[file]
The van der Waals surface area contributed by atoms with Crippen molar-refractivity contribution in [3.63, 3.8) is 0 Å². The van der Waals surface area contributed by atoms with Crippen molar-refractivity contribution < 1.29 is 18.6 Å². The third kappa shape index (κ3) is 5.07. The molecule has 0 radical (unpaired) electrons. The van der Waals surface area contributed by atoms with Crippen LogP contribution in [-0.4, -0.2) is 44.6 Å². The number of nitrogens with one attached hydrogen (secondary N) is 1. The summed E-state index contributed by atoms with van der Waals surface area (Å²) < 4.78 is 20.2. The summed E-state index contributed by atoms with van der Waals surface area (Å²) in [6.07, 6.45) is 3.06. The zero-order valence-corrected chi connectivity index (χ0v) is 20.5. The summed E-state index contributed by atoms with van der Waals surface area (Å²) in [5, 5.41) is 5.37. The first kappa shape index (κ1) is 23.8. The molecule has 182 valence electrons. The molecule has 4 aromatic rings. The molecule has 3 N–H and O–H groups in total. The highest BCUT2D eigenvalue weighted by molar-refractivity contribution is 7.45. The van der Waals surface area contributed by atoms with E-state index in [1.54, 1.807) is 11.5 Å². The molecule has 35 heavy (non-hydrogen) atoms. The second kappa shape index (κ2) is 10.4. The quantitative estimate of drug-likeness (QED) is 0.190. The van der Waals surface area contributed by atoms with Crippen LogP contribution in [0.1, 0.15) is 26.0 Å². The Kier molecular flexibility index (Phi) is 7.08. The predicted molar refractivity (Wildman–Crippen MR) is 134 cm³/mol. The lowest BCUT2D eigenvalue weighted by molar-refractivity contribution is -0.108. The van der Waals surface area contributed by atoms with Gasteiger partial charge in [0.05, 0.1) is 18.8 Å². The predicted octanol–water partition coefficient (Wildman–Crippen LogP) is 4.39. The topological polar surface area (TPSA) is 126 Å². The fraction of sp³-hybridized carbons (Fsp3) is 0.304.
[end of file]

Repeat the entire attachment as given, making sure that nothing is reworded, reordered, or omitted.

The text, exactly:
The van der Waals surface area contributed by atoms with Crippen molar-refractivity contribution in [3.63, 3.8) is 0 Å². The van der Waals surface area contributed by atoms with Crippen molar-refractivity contribution < 1.29 is 18.6 Å². The third kappa shape index (κ3) is 5.07. The molecule has 0 radical (unpaired) electrons. The van der Waals surface area contributed by atoms with Crippen LogP contribution in [-0.4, -0.2) is 44.6 Å². The number of nitrogens with one attached hydrogen (secondary N) is 1. The summed E-state index contributed by atoms with van der Waals surface area (Å²) < 4.78 is 20.2. The summed E-state index contributed by atoms with van der Waals surface area (Å²) in [6.07, 6.45) is 3.06. The zero-order valence-corrected chi connectivity index (χ0v) is 20.5. The summed E-state index contributed by atoms with van der Waals surface area (Å²) in [5, 5.41) is 5.37. The first kappa shape index (κ1) is 23.8. The molecule has 182 valence electrons. The molecule has 4 aromatic rings. The molecule has 3 N–H and O–H groups in total. The highest BCUT2D eigenvalue weighted by molar-refractivity contribution is 7.45. The van der Waals surface area contributed by atoms with E-state index in [1.54, 1.807) is 11.5 Å². The molecule has 35 heavy (non-hydrogen) atoms. The second kappa shape index (κ2) is 10.4. The quantitative estimate of drug-likeness (QED) is 0.190. The van der Waals surface area contributed by atoms with Crippen LogP contribution in [0.1, 0.15) is 26.0 Å². The Kier molecular flexibility index (Phi) is 7.08. The predicted molar refractivity (Wildman–Crippen MR) is 134 cm³/mol. The lowest BCUT2D eigenvalue weighted by molar-refractivity contribution is -0.108. The van der Waals surface area contributed by atoms with Gasteiger partial charge in [0.05, 0.1) is 18.8 Å². The predicted octanol–water partition coefficient (Wildman–Crippen LogP) is 4.39. The topological polar surface area (TPSA) is 126 Å². The fraction of sp³-hybridized carbons (Fsp3) is 0.304.